Thumbscrew — The Anthony Braxton Project
(Cuneiform Rune 475, 2020, CD / DL)
by Jon Davis, Published 2021-02-19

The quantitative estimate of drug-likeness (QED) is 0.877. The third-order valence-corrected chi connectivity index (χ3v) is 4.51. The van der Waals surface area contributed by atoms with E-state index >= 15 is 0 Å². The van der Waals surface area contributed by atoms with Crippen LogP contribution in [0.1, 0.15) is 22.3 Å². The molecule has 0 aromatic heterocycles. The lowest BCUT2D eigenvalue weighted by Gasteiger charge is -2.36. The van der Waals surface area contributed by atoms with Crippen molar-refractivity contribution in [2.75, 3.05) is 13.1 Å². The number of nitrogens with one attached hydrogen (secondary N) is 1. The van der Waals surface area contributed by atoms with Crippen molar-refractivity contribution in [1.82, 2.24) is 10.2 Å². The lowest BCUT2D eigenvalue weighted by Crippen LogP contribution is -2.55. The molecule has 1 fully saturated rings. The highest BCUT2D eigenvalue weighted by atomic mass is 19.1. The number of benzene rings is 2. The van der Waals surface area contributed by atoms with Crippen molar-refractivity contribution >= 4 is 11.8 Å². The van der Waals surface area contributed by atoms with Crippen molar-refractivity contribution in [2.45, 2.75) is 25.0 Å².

With The Anthony Braxton Project, Thumbscrew pays tribute to a jazz rebel known for using mathematical formulas as titles for his compositions, or simply numbering them. Braxton is of course a saxophonist, and Thumbscrew has no sax, but it is Braxton the composer on exhibit here, interpreted by a guitar trio. Braxton is generally associated with free jazz, and his idea of what comprises a “composition” is pretty far removed from any standards of head / solos / head, so expecting hummable melodies or even recognizable motifs can be challenging. You can either dive into the technical deep end and try to analyze what’s going on, or you can let that go and just soak in the sounds as they come at you. As a musician and composer myself, I’m stuck in the middle, unable to completely avoid attempts at analysis, so this is a rare case where lack of time is a boon. I know I could figure out these pieces if I had enough time, but I don’t, so I have to listen with less intellectual engagement in order to avoid frustration. In that frame of mind, I find most of these pieces work for me, expertly spanning the extremes of improvisation and faithfulness to Braxton’s documented scores (whatever they may look like). The result is quite a bit more “out there” than previous Thumbscrew albums, but I don’t find it to be radically different — it’s like a concentrated dose of their least accessible moments. That being said, I don’t find it overly harsh or unpleasant, just a bit chaotic and atonal, neither of which is a disqualifier for my enjoyment. To draw an admittedly flawed analogy, Anthony Braxton is the Arnold Shönberg of jazz, and listening to his music compared to most other jazz is like comparing Pierrot Lunaire to Franz Schubert’s song cycles. The Anthony Braxton Project might be a difficult listening experience, but it does contain rewards for those who dive in.
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